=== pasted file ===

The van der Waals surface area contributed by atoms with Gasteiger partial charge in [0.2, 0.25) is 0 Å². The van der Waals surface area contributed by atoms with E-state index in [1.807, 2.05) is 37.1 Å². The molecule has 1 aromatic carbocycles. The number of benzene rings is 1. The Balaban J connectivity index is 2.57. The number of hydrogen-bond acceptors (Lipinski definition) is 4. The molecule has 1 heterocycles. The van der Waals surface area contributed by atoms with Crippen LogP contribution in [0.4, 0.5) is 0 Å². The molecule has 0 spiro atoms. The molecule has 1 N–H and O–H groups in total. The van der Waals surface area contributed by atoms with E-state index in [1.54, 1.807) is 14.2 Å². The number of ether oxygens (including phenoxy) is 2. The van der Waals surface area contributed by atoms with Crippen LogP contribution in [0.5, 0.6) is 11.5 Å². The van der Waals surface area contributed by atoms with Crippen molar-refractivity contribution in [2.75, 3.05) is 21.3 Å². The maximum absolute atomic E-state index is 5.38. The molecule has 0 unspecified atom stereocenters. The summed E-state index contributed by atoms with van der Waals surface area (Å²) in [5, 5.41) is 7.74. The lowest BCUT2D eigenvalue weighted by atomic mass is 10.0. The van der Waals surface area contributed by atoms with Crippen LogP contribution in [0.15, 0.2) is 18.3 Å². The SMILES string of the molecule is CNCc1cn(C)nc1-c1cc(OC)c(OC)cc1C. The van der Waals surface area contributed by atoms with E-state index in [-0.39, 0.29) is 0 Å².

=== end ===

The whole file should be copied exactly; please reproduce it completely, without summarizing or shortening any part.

The van der Waals surface area contributed by atoms with Gasteiger partial charge in [0.2, 0.25) is 0 Å². The van der Waals surface area contributed by atoms with E-state index in [1.807, 2.05) is 37.1 Å². The molecule has 1 aromatic carbocycles. The number of benzene rings is 1. The Balaban J connectivity index is 2.57. The number of hydrogen-bond acceptors (Lipinski definition) is 4. The molecule has 1 heterocycles. The van der Waals surface area contributed by atoms with Crippen LogP contribution in [0.4, 0.5) is 0 Å². The molecule has 0 spiro atoms. The molecule has 1 N–H and O–H groups in total. The van der Waals surface area contributed by atoms with E-state index in [1.54, 1.807) is 14.2 Å². The number of ether oxygens (including phenoxy) is 2. The van der Waals surface area contributed by atoms with Crippen LogP contribution in [0.5, 0.6) is 11.5 Å². The van der Waals surface area contributed by atoms with Crippen molar-refractivity contribution in [2.75, 3.05) is 21.3 Å². The maximum absolute atomic E-state index is 5.38. The molecule has 0 unspecified atom stereocenters. The summed E-state index contributed by atoms with van der Waals surface area (Å²) in [5, 5.41) is 7.74. The lowest BCUT2D eigenvalue weighted by atomic mass is 10.0. The van der Waals surface area contributed by atoms with Crippen LogP contribution in [0.15, 0.2) is 18.3 Å². The SMILES string of the molecule is CNCc1cn(C)nc1-c1cc(OC)c(OC)cc1C. The van der Waals surface area contributed by atoms with E-state index in [-0.39, 0.29) is 0 Å².